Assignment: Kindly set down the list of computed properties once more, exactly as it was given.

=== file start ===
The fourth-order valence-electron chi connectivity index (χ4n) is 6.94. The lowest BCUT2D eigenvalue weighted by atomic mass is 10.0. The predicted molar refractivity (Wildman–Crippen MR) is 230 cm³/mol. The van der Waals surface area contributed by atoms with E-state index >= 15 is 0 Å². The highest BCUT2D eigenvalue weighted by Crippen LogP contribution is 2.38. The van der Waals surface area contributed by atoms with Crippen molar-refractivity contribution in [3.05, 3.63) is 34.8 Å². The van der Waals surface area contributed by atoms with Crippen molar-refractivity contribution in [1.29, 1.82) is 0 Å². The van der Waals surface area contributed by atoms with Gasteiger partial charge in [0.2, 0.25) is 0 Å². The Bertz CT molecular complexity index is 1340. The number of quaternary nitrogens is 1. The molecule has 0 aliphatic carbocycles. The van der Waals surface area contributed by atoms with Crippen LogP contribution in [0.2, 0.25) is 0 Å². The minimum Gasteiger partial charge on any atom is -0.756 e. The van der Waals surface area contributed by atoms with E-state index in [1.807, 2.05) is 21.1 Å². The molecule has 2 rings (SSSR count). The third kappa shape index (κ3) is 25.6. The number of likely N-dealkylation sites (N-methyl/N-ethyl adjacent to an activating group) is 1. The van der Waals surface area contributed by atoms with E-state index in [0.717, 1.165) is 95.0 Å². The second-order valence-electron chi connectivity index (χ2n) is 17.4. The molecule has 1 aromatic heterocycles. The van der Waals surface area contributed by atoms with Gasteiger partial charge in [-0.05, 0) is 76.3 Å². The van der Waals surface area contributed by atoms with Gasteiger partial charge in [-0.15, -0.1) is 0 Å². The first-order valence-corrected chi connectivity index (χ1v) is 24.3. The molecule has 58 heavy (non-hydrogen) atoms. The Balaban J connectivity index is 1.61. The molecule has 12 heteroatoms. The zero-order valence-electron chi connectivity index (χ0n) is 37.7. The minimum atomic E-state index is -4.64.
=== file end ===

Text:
The fourth-order valence-electron chi connectivity index (χ4n) is 6.94. The lowest BCUT2D eigenvalue weighted by atomic mass is 10.0. The predicted molar refractivity (Wildman–Crippen MR) is 230 cm³/mol. The van der Waals surface area contributed by atoms with E-state index >= 15 is 0 Å². The highest BCUT2D eigenvalue weighted by Crippen LogP contribution is 2.38. The van der Waals surface area contributed by atoms with Crippen molar-refractivity contribution in [3.05, 3.63) is 34.8 Å². The van der Waals surface area contributed by atoms with Crippen molar-refractivity contribution in [1.29, 1.82) is 0 Å². The van der Waals surface area contributed by atoms with Gasteiger partial charge in [0.2, 0.25) is 0 Å². The Bertz CT molecular complexity index is 1340. The number of quaternary nitrogens is 1. The molecule has 0 aliphatic carbocycles. The van der Waals surface area contributed by atoms with Crippen LogP contribution in [0.2, 0.25) is 0 Å². The minimum Gasteiger partial charge on any atom is -0.756 e. The van der Waals surface area contributed by atoms with E-state index in [1.807, 2.05) is 21.1 Å². The molecule has 2 rings (SSSR count). The third kappa shape index (κ3) is 25.6. The number of likely N-dealkylation sites (N-methyl/N-ethyl adjacent to an activating group) is 1. The van der Waals surface area contributed by atoms with E-state index in [0.717, 1.165) is 95.0 Å². The second-order valence-electron chi connectivity index (χ2n) is 17.4. The molecule has 1 aromatic heterocycles. The van der Waals surface area contributed by atoms with Gasteiger partial charge in [-0.05, 0) is 76.3 Å². The van der Waals surface area contributed by atoms with Gasteiger partial charge in [-0.15, -0.1) is 0 Å². The first-order valence-corrected chi connectivity index (χ1v) is 24.3. The molecule has 58 heavy (non-hydrogen) atoms. The Balaban J connectivity index is 1.61. The molecule has 12 heteroatoms. The zero-order valence-electron chi connectivity index (χ0n) is 37.7. The minimum atomic E-state index is -4.64.